Factors associated with chronic exposure to warning-sign behaviour (WSB) in girls' romantic relationships need to be understood in order to develop responsive prevention programs. Data was provided by 152 Australian adolescent girls (M = 14.7 years, range = 13 to 17), 66 of whom reported recent relationship experience and exposure to at least one WSB. Guided by the dyadic slippery-slope model of chronic partner abuse, relationships were tested between frequency of WSB exposure, perceived WSB risk, confidence in self-agency, and assertive tendency in romantic relationships. Girls who reported more assertive responses to WSBs reported less frequent exposure to WSBs in the past 3 months. Risk sensitivity, while weakly related to assertiveness in non-WSB-exposed girls, was unrelated to assertive tendency in WSB-exposed girls. Girls with greater WSB exposure had lower perceived self-agency, and lower perceived self-agency was associated with less assertiveness in response to Dominance and Possessiveness WSBs. These results are discussed in relation to dyadic slippery-slope theory, and point to the potential importance of strategically timed, empowerment-oriented programming in partner abuse prevention.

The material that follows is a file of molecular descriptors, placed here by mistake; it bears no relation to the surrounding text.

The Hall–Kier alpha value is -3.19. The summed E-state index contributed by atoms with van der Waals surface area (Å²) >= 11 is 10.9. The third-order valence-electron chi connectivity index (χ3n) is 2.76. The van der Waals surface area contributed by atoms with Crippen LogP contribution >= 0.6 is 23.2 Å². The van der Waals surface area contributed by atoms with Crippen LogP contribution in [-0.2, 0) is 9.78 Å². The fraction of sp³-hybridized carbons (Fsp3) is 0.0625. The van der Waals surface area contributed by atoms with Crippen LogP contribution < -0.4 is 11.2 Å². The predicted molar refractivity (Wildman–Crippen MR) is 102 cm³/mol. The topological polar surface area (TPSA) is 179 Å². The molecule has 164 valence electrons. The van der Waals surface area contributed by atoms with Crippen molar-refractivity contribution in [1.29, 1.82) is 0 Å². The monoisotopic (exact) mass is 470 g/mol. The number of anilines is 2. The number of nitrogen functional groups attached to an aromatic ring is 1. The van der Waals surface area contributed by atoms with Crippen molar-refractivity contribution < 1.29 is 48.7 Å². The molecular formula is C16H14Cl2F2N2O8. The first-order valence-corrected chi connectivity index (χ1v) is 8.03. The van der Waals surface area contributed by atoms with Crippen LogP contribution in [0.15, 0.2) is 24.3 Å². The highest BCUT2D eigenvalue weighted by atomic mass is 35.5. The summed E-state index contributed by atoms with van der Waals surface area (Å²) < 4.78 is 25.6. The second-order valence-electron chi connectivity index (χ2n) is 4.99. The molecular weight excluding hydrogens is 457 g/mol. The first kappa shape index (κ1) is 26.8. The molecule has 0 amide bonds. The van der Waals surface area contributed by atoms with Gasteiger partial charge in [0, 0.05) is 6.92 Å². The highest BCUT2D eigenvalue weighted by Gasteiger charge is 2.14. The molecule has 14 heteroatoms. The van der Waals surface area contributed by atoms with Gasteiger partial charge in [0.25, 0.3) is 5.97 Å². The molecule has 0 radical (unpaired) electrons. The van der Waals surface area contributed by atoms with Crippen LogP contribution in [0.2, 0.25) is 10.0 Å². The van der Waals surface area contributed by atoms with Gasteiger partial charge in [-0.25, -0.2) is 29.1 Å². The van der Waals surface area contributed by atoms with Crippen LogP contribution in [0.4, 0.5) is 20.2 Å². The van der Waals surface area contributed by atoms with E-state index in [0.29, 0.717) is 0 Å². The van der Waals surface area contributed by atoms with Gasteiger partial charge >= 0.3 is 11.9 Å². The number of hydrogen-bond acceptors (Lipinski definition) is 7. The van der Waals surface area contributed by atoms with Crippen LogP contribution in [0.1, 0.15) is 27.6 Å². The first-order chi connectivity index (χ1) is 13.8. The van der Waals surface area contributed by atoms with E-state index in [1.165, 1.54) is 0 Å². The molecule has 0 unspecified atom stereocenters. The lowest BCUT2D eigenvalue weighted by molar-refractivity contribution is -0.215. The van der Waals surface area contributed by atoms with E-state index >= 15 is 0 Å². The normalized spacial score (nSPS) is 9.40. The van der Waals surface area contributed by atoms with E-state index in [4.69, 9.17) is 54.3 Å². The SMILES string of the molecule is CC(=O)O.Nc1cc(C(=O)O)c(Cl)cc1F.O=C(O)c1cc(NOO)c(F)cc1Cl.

|Number of pages||10|
|Journal||Journal of Relationships Research|
|Publication status||Published - 2011|